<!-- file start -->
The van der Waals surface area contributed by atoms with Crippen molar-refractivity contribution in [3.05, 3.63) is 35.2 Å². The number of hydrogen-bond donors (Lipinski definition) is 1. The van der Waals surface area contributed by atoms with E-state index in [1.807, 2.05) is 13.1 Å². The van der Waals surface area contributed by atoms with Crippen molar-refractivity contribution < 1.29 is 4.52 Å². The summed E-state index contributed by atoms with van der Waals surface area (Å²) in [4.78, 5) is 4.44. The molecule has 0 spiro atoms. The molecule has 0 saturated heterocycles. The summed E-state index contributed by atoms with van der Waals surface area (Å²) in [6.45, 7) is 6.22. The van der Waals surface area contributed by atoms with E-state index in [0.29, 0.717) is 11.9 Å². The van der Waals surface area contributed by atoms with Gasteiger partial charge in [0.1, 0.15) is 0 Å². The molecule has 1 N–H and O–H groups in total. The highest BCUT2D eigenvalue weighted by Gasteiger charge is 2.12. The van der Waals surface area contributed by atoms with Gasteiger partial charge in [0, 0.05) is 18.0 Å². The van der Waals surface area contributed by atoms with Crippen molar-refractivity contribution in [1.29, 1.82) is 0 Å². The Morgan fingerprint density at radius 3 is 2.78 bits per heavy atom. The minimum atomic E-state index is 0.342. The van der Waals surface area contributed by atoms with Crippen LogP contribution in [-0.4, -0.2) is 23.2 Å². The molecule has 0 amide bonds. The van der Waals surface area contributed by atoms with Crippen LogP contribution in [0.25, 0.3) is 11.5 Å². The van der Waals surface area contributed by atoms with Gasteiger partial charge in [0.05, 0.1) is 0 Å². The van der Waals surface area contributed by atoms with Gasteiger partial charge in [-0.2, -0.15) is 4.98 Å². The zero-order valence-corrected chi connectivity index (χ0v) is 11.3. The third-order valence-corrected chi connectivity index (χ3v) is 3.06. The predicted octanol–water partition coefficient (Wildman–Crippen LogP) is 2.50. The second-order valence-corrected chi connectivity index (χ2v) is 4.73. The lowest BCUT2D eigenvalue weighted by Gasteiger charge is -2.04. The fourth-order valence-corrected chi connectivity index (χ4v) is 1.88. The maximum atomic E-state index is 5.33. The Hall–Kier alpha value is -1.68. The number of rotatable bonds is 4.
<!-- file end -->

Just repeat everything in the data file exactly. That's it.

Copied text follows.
The van der Waals surface area contributed by atoms with Crippen molar-refractivity contribution in [3.05, 3.63) is 35.2 Å². The number of hydrogen-bond donors (Lipinski definition) is 1. The van der Waals surface area contributed by atoms with E-state index in [1.807, 2.05) is 13.1 Å². The van der Waals surface area contributed by atoms with Crippen molar-refractivity contribution < 1.29 is 4.52 Å². The summed E-state index contributed by atoms with van der Waals surface area (Å²) in [4.78, 5) is 4.44. The molecule has 0 spiro atoms. The molecule has 0 saturated heterocycles. The summed E-state index contributed by atoms with van der Waals surface area (Å²) in [6.45, 7) is 6.22. The van der Waals surface area contributed by atoms with E-state index in [0.29, 0.717) is 11.9 Å². The van der Waals surface area contributed by atoms with Gasteiger partial charge in [0.1, 0.15) is 0 Å². The molecule has 1 N–H and O–H groups in total. The highest BCUT2D eigenvalue weighted by Gasteiger charge is 2.12. The van der Waals surface area contributed by atoms with Gasteiger partial charge in [0, 0.05) is 18.0 Å². The van der Waals surface area contributed by atoms with Crippen molar-refractivity contribution in [1.29, 1.82) is 0 Å². The Morgan fingerprint density at radius 3 is 2.78 bits per heavy atom. The minimum atomic E-state index is 0.342. The van der Waals surface area contributed by atoms with Crippen LogP contribution in [-0.4, -0.2) is 23.2 Å². The molecule has 0 amide bonds. The van der Waals surface area contributed by atoms with Crippen LogP contribution in [0.25, 0.3) is 11.5 Å². The van der Waals surface area contributed by atoms with Gasteiger partial charge in [0.05, 0.1) is 0 Å². The van der Waals surface area contributed by atoms with Gasteiger partial charge in [-0.2, -0.15) is 4.98 Å². The zero-order valence-corrected chi connectivity index (χ0v) is 11.3. The third-order valence-corrected chi connectivity index (χ3v) is 3.06. The predicted octanol–water partition coefficient (Wildman–Crippen LogP) is 2.50. The second-order valence-corrected chi connectivity index (χ2v) is 4.73. The lowest BCUT2D eigenvalue weighted by Gasteiger charge is -2.04. The fourth-order valence-corrected chi connectivity index (χ4v) is 1.88. The maximum atomic E-state index is 5.33. The Hall–Kier alpha value is -1.68. The number of rotatable bonds is 4.